Sunday, November 29, 2009

As for Film: The Road


It seems a little strange at first, but "The Road" couldn't have been released at a more appropriate time of the year. The holiday season is when most of us forget about our troubles, buy each other crap and ignorantly sings hymns about a God we don't believe in. So what does "The Road" have to do with Christmas? On the surface, not much, but just as the story's characters live in an America stripped of its materialism and economy, where only banal humanity and invisible intangibles remain, so also should the individuals in the audience look into themselves for the true meaning of "peace on earth, good will towards men."

A father and son are carrying the fire, the hope that keeps life worth living. The man is born of another world, raising his boy in a foreign place. But the boy has never tasted Coca-Cola before. He will never learn about Karl Marx. The sun has never shown on him. And he has never complained about any of it. There is no hope for him, but he doesn't realize that yet. The boy believes in good, and evil, but he believes that he and his father are dedicated to the former.

The sad aspect of this movie isn't necessarily that the world which has been destroyed was one full of happiness and vitality, but that it was a very ugly place even before the fires (as flashbacks of an unhappy marriage prove). Whatever happened to the planet was the result of humans. All of the animals were gone, no plants could grow, and only a few cannibalistic people remained. With few exceptions being humans who refuse to eat each other.

The father who is trying to teach his son how to survive in the burning world is teaching him things he learned from the old world. But in the new world, the slate has been cleaned and readied for a child. It is not so much that the world is completely hopeless, but that hopeless humans have burned it to ash. There could be hope, hope for rebuilding. But not because of anything that could be taken or learned from the old world. The old world was one of selfishness, greed and foolishness.

Our main characters represent two extremes. The man is all that destroyed the world in the first place. We do not feel warmth from him, he does not remind us of our fathers. He is dying. But the boy is innocent. He is pure, angelic and compassionate. He is that glimmer of humanity that is not all bleak and dark. He carries the fire.

These two extremes, in them we see the duality of man. There is grimness and fear, but there is also love and strength. Strip away the materialism for a moment and take a good look at mankind. Who are we when all we have is each other? If we cannot eat burgers, will we eat each other? If there is no electricity to produce violence on television, will we kill each other? If there is no pornography to jack off to, will we rape each other? Most signs lead to "yes," until we meet the boy. He is that rare gem of the human spirit who proves that goodness is not the result of a judicial system. The innate morality within him is godlike to the father, and rightfully so.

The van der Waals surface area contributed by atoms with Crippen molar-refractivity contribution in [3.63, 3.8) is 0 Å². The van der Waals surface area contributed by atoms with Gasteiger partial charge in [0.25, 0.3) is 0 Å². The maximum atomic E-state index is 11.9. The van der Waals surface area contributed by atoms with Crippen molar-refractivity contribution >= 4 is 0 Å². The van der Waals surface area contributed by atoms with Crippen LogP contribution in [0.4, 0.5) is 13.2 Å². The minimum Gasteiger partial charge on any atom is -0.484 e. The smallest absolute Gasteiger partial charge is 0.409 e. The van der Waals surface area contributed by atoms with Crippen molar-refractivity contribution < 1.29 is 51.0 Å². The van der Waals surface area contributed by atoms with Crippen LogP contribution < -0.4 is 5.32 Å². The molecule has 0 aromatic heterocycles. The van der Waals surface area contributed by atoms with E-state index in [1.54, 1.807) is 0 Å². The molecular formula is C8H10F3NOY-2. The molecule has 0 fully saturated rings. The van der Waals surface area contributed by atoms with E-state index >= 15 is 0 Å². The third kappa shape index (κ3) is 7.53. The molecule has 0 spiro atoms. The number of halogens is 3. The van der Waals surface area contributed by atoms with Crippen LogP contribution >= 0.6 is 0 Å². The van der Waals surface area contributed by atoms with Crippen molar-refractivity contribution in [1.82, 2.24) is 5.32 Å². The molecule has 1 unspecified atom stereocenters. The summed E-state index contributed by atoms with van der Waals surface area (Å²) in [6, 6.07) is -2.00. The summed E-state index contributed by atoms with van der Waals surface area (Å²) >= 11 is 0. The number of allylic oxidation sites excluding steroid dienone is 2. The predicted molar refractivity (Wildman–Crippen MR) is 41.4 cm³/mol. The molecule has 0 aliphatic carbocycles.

In this world where God no longer exists, prayers go out to the "people" who have already died. But in a world where humanity has been so lost, even this deity is useless. Thanking "people" is just as meaningless as thanking God in a world where spirituality no longer exists. Humans have returned to their primal states, living solely on instinct. They are animals, without a duty to God or each other or anything. They kill to survive, until they themselves are killed.

At times I've wondered how Cormac McCarthy could have written such a staggering book in his old age. Why isn't he becoming content with the world? How does he still have the mental strength to go back into the depths of his soul and come back with even more muck? And then I simply shake my head and quietly thank him for persevering. I am thankful that he has retained the courage to tell me about the ugliness that he has seen, and continues to see. I appreciate his brutal honesty. He shows me that there is much darkness in man, underneath the material, when the slate is wiped clean. And his strength to continue probably comes from that glimmer, that boy who he knows exists. He knows it's not a hallucination or a myth, he knows there's hope.

What would I do this Christmas if I couldn't buy anything? What if I didn't have anything to give, and nobody had anything to give me? How would we celebrate? How would we love each other? This is what we can learn from "The Road." What it requires to be a human is not something superficial, nor is it instinctual. There is a fire inside of us that needs to be carried down the road, otherwise we would cease to be what God created.

Peace on earth is not an external manifestation, nor will it ever be. Good will towards men is not a natural phenomenon. But these are not idealistic fantasies either. We can look inside ourselves and still find a child, and we can live in hope, in faith, and in love. Even in the cold. Even in the darkness.

No comments: